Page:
Saturday, April 7, 2012

Reinvention In The Public Eye

Having a blog, an art site and two websites (Radom, Dunilovichi) on ancestral towns means I am pretty accessible on the Internet. I also do talks, workshops and exhibitions of my artwork. Some people would find that a bit too much exposure, but it opens me up to some interesting connections. Between all of those avenues I hear from a wide variety of people.

This week I have been communicating with a woman in France who hired me to research a branch of her family, a woman from Israel who discovered her family in one of my Kehilalinks (ancestral websites) and a woman in England who has a connection to a branch of my British family. Closer to home I connected with a woman through Facebook who is researching the family name of my Ukrainian great-great grandmother and a woman who heard me speak locally who sought some assistance on her family research. I rounded it out with a discussion with a woman who is a writer who sought my input for her nonfiction book involving an escape from the Radom ghetto.

For almost six years I have been busy reinventing myself with a focus on my artwork and family history. I’ve found that one of the fundamental principles of reinvention is visibility. It is hard to reinvent yourself in a vacuum. You have to let people know what you are up to. I remember thinking enviously as a kid about the people that moved to a new high school. They could be whomever they wanted, leaving their awkward old self behind, no longer useful in their new and popular life. When I went off to college I decided to perform the feat of reinvention and found that it is a much more gradual process than I had hoped. Years later, when I left my career in finance, I didn’t seek to deep-six who I had been. I had finally gotten to a place where I was comfortable in my own skin. Instead I sought to let some other sides of me flourish. I was smarter this time around and I realized that who I was will always be part of who I am. That analytic part of me that I used in finance is the part that helps me write these blogs and is often called upon in my genealogy research and even my artwork. The balance between artist and analyst gives me some challenges, but also some gifts.

I often reflect on what has enabled me to perform this reinvention more successfully than my early college attempt. When I first left my job I contacted the Jewish Historical Society to volunteer. When they learned that I was deeply involved in genealogy they suggested I give their annual genealogy talk. My first thought was a resounding NO!!! Public speaking was not the direction I had anticipated. Then I caught myself and that inner voice said, “New life, new ways”. I did the talk and discovered much to my surprise that it was fun. This was a revelation to a self-described shy person. Had I never risked that exposure, I would never have discovered the joy of speaking about something I love.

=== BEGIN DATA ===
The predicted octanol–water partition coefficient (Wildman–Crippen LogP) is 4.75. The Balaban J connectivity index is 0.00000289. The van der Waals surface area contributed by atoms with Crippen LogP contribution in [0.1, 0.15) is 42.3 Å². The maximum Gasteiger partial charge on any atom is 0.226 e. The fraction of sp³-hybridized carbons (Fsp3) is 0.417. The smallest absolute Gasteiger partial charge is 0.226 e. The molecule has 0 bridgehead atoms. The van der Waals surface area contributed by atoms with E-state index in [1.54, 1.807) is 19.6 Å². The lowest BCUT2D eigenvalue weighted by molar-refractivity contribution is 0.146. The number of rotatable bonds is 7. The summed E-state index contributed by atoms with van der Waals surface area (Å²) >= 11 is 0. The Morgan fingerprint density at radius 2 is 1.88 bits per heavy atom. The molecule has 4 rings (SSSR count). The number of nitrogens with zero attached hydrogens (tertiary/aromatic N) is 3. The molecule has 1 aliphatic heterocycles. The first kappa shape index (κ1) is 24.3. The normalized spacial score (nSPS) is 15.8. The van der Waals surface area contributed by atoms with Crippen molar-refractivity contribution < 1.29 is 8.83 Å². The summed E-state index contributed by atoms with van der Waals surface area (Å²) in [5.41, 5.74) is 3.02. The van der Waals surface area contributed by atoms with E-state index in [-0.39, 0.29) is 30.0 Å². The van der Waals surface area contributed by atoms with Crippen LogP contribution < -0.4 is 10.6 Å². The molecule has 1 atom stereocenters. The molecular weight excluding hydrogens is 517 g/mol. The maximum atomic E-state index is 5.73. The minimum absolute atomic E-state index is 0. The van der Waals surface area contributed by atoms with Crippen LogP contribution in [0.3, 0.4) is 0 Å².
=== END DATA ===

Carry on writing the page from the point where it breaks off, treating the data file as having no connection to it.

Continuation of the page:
When I did my first solo art show I also felt exposed. There is something about putting your artwork out there that is rather scary. I don’t like everything that I do from one day to the next so how can I expect someone else to. I still fight the urge to bring a paint brush into a gallery where my paintings hang and do a little touch up. I frequently will rework paintings between shows until there is that magical moment where I am pleased with the result. It doesn’t always happen. Paintings evolve just as I do and sometimes they need a bit of reinvention too. Putting them out before they are fully reinvented is not too different than putting myself out there before I am fully reinvented. You start with where and who you are and let the process work.

When I started a blog I again experienced that sense of being exposed. I started out keeping a shield of privacy and gradually have begun to reveal more of my own views and my own experience. Having left my career, I feel a greater sense of freedom to reveal who I am, to expose myself to scrutiny and worry less about others’ judgments. I hadn’t realized how much having an employer caused me to rein myself in until I no longer had to.

I was struck by a sentence in a book I've been reading, Imagine: How Creativity Works by Jonah Lehrer. He writes: "We are so worried about playing the wrong note or saying the wrong thing that we end up with nothing at all, the silence of the scared imagination." So being “out there”, taking the risk that people won’t like my artwork, my talk, my writing, me, is all part of reinvention and embracing creativity. Along the way I am always deeply grateful for the people who enjoy what I paint or say or write and offer their encouragement to continue taking those risks.

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